What Is a VoIP Phone and How Do They work?
If you are thinking, “what is a VoIP phone?” don’t worry, you’re not alone. This is simply the next step in telephone technology.
As technology continues to progress in leaps and bounds, nowhere is this more noticeable than with phones. It was only 20 to 30 years ago that the idea of everyone having their own phone would have seemed outlandish. A few decades before that, many people did not even have a landline in their homes.
But now, phones constantly have new technology and upgrades added to them. Often these upgrades make the phone run faster or give it a new camera. Manufacturers rarely change the original calling function. Aside from voicemail and user ID, the way phones make calls has remained much the same.
What is a VoIP Phone?
VoIP stands for Voice Over Internet Protocol. VoIP phones are pieces of technology that use the internet to make calls. The concept is simple – where normal phones use hardlines to make calls, VoIP devices make calls over the internet.
With the correct software, hardware, and an internet connection, you can make VoIP calls from a range of devices, including:
- Laptop and desktop computers
- Landline phones
Without the ties to hardlines that standard phones have, VoIP devices can offer users a much wider range of services. They have multiple functions that are impossible on traditional phones, a higher level of flexibility, and can significantly reduce a business’s running costs and efficiency.
VoIP Phone Numbers
One of the differences between traditional phones and VoIP phones is the way their phone numbers work. VoIP phones still have numbers, but since they do not have a link to hardlines, they do not use area codes.
VoIP numbers also remove some of the main restrictions that phone numbers have always had. First, multiple devices can simultaneously host and use a single VoIP number. Secondly, a single device can host multiple VoIP numbers, which allows for much greater flexibility than traditional phones. VoIP users can have both their professional and personal numbers on one phone, where they usually would have to carry one device for each.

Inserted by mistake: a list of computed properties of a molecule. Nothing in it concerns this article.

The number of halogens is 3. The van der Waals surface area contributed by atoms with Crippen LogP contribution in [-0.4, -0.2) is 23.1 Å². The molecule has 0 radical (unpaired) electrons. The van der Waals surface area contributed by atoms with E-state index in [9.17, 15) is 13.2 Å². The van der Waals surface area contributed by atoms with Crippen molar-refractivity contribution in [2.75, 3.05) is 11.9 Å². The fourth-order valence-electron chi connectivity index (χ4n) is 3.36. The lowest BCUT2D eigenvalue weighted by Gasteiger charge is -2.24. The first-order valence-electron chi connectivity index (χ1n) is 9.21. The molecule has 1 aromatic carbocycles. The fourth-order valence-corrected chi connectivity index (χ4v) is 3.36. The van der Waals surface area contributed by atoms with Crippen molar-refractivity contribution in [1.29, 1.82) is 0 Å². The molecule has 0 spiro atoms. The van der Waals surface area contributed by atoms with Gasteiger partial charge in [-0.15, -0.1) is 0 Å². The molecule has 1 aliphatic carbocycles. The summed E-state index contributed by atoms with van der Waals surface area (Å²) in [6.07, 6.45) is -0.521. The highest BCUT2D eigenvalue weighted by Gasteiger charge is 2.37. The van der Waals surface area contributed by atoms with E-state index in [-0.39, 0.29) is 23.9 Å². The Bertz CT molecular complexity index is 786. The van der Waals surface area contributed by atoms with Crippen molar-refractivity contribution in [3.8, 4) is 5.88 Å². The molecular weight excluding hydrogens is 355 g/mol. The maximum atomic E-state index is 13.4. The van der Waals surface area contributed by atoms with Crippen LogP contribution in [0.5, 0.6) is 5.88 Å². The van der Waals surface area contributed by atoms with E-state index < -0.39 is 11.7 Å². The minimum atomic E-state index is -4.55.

Also, how much internet you use is the only cost one needs to consider when making calls between VoIP numbers. Limitations with cell phone plans like night or weekend minutes, roaming charges, and messaging limits become obsolete. While VoIP users may need an internet-only plan for use outside the office or home, they can still make calls using a Wi-Fi connection.
How Devices Use VoIP
Using VoIP to make calls is simple, but setting it up is different for each kind of device. Some people will need new hardware, some need new software, and some devices already have both built in.
Landlines – Some modern landlines come with VoIP capabilities as standard, but for those that do not, you can buy an adapter. You only need to plug the adapter into a phone socket or router. In this case, even old rotary phones will be able to make VoIP calls.
Computers – Given that many people can now work from home, it is likely that you have already made a call using VoIP. Installing programs like Skype, Zoom, and Google Voice lets users make VoIP calls. These services also allow users to call regular phones for a small fee.
Smartphones and Tablets – Many of the most common messaging apps have VoIP calling capabilities. Apple phones come with FaceTime built-in, and apps like WhatsApp and Facebook Messenger allow VoIP calling.
What Are VoIP Phones’ Benefits for Businesses?
VoIP phones are becoming more prevalent, but while anyone can get one, they are generally more useful for businesses than personal use. Many companies have already switched to using VoIP phones since many of their features directly complement their needs.
Businesses have long taken advantage of extensions. Each employee has their own phone number, with only a few digits at the end changed. This has simplified things and reduced the costs of having multiple lines. Employees could all be on their own calls at the same time, both internally and externally.
However, those who have worked in an office will have a story of something going wrong and a line dropping out. VoIP phones help to make sure these mistakes do not happen. Not only is the software often less tricky to use than traditional landlines, but VoIP users can join on the same number wherever they are.
This means that whether you are in the office, working from home, or relaxing on a beach somewhere, as long as you have an internet connection, you can join the phone call.